Create Contrast: With Watercolour And Procreate | Ohn Mar Win | Skillshare

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Create Contrast: With Watercolour And Procreate

teacher avatar Ohn Mar Win, Illustrator surface designer teacher

Watch this class and thousands more

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Taught by industry leaders & working professionals
Topics include illustration, design, photography, and more

Watch this class and thousands more

Get unlimited access to every class
Taught by industry leaders & working professionals
Topics include illustration, design, photography, and more

Lessons in This Class

13 Lessons (1h 39m)
    • 1. Introduction

      2:06
    • 2. Your Project & Why We’re Using Two Mediums

      4:22
    • 3. Materials Needed

      2:29
    • 4. The Procreate App Is A Useful Tool: Fundamentals Still Apply

      3:23
    • 5. Seeing Contrast :Understanding Value Contrast

      3:47
    • 6. Seeing Contrast :Creating Gradient Studies

      3:53
    • 7. Seeing Contrast :Observing Light And Shadows

      4:18
    • 8. Study 1a: Egg In Watercolour

      15:34
    • 9. Study 1b: Egg In Procreate

      11:14
    • 10. Monochromatic Study 2a : Still Life In Watercolour

      18:06
    • 11. Monochromatic Study 2b : Removing Background In Pixelmator App

      5:02
    • 12. Monochromatic Study 2c : Still Life In Procreate

      22:34
    • 13. Final Thoughts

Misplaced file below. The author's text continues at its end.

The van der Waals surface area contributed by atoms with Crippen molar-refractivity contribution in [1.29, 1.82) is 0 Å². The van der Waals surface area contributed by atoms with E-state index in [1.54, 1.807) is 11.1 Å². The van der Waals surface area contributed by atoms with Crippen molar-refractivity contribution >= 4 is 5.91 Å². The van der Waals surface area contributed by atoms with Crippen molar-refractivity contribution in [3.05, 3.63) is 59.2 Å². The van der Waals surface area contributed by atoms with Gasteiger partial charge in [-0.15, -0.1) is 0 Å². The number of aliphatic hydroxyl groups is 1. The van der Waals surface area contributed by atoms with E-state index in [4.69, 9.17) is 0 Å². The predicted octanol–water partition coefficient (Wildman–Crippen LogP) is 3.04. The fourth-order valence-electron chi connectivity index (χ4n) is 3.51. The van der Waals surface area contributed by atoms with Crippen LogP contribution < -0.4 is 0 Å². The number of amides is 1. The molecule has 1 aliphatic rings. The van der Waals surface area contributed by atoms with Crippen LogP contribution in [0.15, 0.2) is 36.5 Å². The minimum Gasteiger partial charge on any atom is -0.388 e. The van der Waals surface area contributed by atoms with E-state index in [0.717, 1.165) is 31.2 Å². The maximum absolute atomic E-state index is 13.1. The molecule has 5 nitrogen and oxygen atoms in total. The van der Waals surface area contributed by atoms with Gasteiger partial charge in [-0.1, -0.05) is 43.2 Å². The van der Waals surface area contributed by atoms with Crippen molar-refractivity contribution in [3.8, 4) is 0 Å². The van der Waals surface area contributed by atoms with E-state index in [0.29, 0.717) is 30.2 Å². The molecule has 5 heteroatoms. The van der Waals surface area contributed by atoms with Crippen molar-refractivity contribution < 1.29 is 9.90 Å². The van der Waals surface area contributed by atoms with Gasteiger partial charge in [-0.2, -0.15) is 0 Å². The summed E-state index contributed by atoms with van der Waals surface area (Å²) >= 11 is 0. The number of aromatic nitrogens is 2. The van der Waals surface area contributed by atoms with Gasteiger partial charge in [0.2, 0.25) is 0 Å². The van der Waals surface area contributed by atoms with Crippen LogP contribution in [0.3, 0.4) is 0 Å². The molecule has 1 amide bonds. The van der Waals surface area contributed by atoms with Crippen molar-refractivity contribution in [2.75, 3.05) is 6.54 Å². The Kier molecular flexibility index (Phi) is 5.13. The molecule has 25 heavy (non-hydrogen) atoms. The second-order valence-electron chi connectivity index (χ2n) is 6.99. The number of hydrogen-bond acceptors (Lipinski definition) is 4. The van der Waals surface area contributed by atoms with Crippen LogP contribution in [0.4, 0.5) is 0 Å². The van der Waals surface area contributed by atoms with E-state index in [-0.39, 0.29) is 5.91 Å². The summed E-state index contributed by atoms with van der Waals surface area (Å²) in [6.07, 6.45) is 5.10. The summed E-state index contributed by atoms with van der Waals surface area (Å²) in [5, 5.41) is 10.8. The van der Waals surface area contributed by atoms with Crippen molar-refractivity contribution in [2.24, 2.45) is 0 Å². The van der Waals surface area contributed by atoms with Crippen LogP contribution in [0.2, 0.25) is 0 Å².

2:05
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About This Class

In this class we will be exploring how to use use simple dark and light contrasts to create a more believable depiction of 3D objects on a 2D surface using watercolour and the Procreate app. This class will be useful to anyone who would like to improve their working knowledge of contrast in their art, by applying basic principles. 

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As a food illustrator I have had to level up my contrast skills in recent years so the food packaging I work on stands out on the shelf, amongst other competitors products. One of the chief ways is through using value contrast.

Value contrast is an immensely interesting and rewarding subject. It will:

- make your art come alive by adding the illusion of depth

- help your art will feel more dimensional and fresh

- improve your observational skills and spatial relationships

We will ease ourselves in by creating a gradient chart, then full length demos of fun egg studies and moving onto a simple still life using objects we have at home. We can combine the freestyle expressive results of watercolour, after using a basic app to remove the background, then enhance our monochromatic studies in Procreate where further details can be added to support the highlights and shadows. 

Please join me with an open attitude to exploring some great tips which can be applied in commercial and sketchbook projects.

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Meet Your Teacher